Who is This?

Posted: November 11, 2013 in Mark

Mark 4:33-41, “Who is This?”

Knowing who you’re with can make all of the difference in the world.  It’s one thing to be on a trip and get sick; it’s another thing to know that there is a medical doctor in your group.  Just having someone with you that you trust is a wonderful assurance. 

This is something that that disciples were still learning about Jesus.  For all that they had witnessed Jesus say and do, they were still learning who He was.  There were times that they seemed to really get it – and there were other times they seemed to be completely clueless.  One moment the disciples are following Jesus in faith as the Messiah, and the next moment they seem as if they never realized the truth of their earlier confession.  There were several climactic times in their time with Jesus that they were forced to come to grips with the reality of Who it was they followed, and it always seemed to shake them a bit.  Understandably so.  After all, if you realize you’re standing in the presence of God, you might want to take the “sandals off your feet” because you’re understand you’re standing in the presence of holiness. 

Where we pick up in the gospel of Mark might seem kind of striking…after all, there’s a big break here.  We go from a summary of Jesus’ teaching to an account of Jesus’ power.  At first glance, it might seem as if one has nothing to do with the other.  But there’s a purpose to this, and Mark is a better communicator that we might otherwise realize.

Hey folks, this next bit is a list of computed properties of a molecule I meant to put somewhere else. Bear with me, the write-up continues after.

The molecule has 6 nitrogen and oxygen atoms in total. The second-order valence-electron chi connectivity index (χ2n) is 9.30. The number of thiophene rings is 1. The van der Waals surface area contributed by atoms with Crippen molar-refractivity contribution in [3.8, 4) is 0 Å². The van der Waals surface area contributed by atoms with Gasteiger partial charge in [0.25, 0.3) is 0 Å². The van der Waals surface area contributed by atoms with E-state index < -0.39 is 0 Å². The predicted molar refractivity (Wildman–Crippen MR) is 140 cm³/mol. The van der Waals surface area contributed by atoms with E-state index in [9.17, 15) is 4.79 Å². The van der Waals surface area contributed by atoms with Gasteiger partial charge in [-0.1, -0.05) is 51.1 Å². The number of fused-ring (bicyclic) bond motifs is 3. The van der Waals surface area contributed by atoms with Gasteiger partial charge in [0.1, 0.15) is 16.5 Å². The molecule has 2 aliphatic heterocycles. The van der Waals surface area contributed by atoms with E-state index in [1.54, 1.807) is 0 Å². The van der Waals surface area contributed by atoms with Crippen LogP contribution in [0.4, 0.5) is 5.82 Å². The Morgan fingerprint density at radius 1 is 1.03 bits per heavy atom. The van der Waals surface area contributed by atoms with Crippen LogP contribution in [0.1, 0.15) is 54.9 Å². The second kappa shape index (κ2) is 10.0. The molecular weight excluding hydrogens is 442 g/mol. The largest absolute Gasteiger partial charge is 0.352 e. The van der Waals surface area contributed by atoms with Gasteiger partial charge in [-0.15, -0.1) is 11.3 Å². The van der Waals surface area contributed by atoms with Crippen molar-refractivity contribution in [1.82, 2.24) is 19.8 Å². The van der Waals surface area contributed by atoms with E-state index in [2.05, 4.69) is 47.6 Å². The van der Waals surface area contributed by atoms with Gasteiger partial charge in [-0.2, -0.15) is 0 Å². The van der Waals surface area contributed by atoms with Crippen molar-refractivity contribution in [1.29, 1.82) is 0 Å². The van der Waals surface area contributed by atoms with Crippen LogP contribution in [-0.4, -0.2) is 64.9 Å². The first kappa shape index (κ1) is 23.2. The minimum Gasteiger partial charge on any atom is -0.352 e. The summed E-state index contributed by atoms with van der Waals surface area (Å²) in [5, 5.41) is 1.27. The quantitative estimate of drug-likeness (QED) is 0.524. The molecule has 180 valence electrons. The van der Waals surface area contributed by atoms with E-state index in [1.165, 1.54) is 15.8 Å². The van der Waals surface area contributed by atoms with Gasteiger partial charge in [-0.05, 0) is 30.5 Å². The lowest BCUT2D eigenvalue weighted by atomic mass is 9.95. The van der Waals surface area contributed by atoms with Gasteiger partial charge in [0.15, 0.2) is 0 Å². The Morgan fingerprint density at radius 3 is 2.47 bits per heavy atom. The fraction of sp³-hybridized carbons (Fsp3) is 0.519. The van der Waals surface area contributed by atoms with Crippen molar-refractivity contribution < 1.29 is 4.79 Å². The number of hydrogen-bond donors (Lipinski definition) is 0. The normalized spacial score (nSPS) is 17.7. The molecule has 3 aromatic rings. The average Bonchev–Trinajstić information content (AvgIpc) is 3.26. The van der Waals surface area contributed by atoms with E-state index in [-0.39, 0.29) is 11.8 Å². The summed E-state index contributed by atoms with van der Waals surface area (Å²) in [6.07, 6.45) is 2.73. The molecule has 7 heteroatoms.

Jesus had been teaching about the kingdom of God, and surely what He taught was radically different to anything that the people had ever heard from their teachers in the past.  It certainly was taught with a conviction that had never been seen before.  The disciples (and all the people) needed to know that Jesus had the authority to teach the things He taught.  The account of the storm kicks off a whole series of incredible miracles in Chapter 5 that demonstrate Jesus’ power and authority, and it begins with His authority over creation.  Because Jesus has authority over all creation, Jesus surely has authority over all doctrine.  We can trust what Jesus taught because of the works that Jesus has done.  His works show us who He is.

Who is this Man?  He is the Son of God, with power over the storms.  If Jesus can handle the storms of the world, surely He can teach us how to handle the storms of life.

Mark 4:33–41
33 And with many such parables He spoke the word to them as they were able to hear it.

  1. Jesus had indeed been speaking in “parables.”  Mark 4 had recounted several of them.
    1. The parable of the soils.  Jesus told His disciples this was the key to all of the parables.  This taught how the word of the kingdom (the gospel – the Scripture) works among the people who respond.  There are many who hear, but there are only a few who bear fruit.  Some have the word snatched away from them – some seem to receive the word but are either shallow or distracted from it – but some receive and bear much fruit.  That is the work of God that He desires to do among His people.
    2. The parable of the lamp & hearing.  God’s word brings revelation & comprehension.  It reveals to us our need for God, as well as the grace of God that is available through Jesus Christ.
    3. The parable of the sprouting seed.  When the seed of the word does take root, it grows by itself.  It is a supernatural work done by God in the life of a believer.  It is given by God, grows by God, and God receives all of the glory.